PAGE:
Friday, March 6, 2020

What if your loved one couldn’t pay their healthcare bills?

If you read my blog, you know I believe that the United States has the best doctors and nurses in the world; however, they work in a system that spends at least 40 percent more per capita on healthcare than all other countries. So, when an individual gets sick in our country, depending on his or her health insurance, it is very easy to end up with significant out-of-pocket expenses.

There are several groups of patients who are covered by programs that have little or no out-of-pocket expenses. This is often called “first dollar coverage.” Medicaid, a federal and state program, covers low-income patients and disabled patients and Kaiser Permanente offers a similar program. Veterans’ medical expenses are covered through the Veterans Administration (VA). The technical definition of “socialized medicine” is healthcare provided by the government. Like the National Health Service (NHS) in England, the doctors, nurses and other clinicians serving the VA are all federal government employees.

Medicare, the U.S. program that covers citizens over the age of 65 (and a few other groups, like those with end-stage renal disease), has out-of-pocket expenses, so Medicare beneficiaries can opt for Medicare Advantage (HMO) plans where they have limited out-of-pocket expenses but fewer choices of providers. Medicare does not employ doctors or nurses so, by the definition above, this is not socialized medicine. The only thing that Medicare does is pay the actual medical bills. By the way, by this definition, the Canadian system is not socialized medicine either, because the Canadian government does not provide care, it only covers medical costs. There is actually more socialized medicine presently in the U.S. through the VA than there is in Canada. Canada is one of the countries that pays about 40 percent less per capita on care than the U.S. and their average life-expectancy is longer than ours. There is no appreciable difference in healthcare quality between the U.S. and Canada.

The majority of working Americans have employer-based health insurance (like me and my 4,000 or so GBMC HealthCare System colleagues). These plans vary significantly from employer to employer. At GBMC, if you take our platinum plan and use GBMC medical staff members and GBMC facilities, you can run up large bills with no out-of-pocket expense. But, many employers have been dealing with the rising cost of healthcare by pushing more and more of the cost onto employees through deductibles and co-pays. We now have many Americans who have insurance through their employer but cannot afford care because they cannot afford the out-of-pocket expense. This is a real problem for many.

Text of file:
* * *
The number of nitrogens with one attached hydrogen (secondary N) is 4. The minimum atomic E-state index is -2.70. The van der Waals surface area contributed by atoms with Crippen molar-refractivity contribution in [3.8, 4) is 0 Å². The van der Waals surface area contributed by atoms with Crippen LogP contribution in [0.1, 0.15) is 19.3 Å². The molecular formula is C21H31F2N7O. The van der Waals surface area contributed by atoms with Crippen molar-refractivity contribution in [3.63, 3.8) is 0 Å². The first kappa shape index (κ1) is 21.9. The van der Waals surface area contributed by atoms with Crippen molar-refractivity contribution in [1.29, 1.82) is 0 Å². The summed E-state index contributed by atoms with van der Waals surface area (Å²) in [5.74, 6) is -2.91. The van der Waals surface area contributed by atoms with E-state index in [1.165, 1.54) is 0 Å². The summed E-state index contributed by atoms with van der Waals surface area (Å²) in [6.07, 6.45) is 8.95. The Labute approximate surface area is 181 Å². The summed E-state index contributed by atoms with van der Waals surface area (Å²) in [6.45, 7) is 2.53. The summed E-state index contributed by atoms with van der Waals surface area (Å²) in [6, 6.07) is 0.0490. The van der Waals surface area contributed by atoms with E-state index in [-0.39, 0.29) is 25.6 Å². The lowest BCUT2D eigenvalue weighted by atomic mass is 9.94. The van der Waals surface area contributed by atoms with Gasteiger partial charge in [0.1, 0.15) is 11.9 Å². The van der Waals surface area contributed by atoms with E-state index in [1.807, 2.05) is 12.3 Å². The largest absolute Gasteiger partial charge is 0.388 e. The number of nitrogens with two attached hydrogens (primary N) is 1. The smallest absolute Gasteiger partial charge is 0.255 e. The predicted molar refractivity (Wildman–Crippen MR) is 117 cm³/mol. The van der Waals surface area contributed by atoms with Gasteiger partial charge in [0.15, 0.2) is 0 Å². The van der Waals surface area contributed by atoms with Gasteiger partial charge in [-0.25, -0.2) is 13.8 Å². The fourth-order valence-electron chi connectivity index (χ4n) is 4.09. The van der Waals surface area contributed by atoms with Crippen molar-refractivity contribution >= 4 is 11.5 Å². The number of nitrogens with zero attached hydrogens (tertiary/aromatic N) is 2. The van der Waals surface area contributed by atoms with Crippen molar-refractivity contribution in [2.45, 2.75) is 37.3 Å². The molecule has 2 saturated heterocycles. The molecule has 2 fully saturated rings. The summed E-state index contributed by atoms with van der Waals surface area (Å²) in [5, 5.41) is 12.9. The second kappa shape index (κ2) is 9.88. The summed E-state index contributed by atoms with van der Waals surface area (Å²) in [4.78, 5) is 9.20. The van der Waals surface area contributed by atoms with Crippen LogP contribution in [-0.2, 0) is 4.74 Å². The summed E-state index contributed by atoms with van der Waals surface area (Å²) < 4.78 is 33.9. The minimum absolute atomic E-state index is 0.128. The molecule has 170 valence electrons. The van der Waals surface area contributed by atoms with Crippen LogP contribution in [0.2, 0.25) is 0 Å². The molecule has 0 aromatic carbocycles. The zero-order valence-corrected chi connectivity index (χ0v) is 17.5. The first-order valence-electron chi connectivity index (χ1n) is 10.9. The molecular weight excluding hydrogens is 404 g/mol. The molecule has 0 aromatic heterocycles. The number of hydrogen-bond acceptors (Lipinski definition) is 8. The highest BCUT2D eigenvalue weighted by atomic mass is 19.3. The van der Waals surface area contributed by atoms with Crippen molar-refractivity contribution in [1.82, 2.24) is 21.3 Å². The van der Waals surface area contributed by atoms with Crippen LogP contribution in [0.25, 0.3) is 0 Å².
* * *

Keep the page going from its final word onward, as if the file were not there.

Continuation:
I know someone who is currently facing this dilemma. This person is a graduate of a prestigious college and a hard worker, with a good job and is making a reasonable wage. The person recently needed to have a medical procedure and the amount this person had to pay out-of-pocket was much more than the person could afford. I know that this story is not unique.

Middle class Americans are paying a greater percentage of their earnings than ever before for healthcare, according to this report, from The Commonwealth Fund, which says rising premiums have outstripped wage growth over the past decade. Medical debt is the most common cause of people filing for personal bankruptcy (65%). So, last week’s news about hospitals’ bill collection practices should not come as a shock. The number of people who can’t pay their bills is growing significantly and hospital margins are very slim, so they are trying to capture the reimbursement. We at GBMC make sure that we treat patient fairly by offering financial assistance for those patients in need and creating reasonable payment plans for those who have the ability to pay their medical bills.

The real question is: Do we believe that healthcare is a right or a privilege? If we believe that healthcare is a right, then we should learn from other countries where all people are covered, and the total cost is less to create a smarter insurance system. What do you think?

Thank You to Our Social Workers!
March is Professional Social Work Month and I would like to thank the devoted group of social workers who serve GBMC. Our social workers help inpatients and outpatients navigate the complexity of the medical care world and prepare them for discharge along with our care managers. Please thank our social workers for all that they do to move us closer to our vision.

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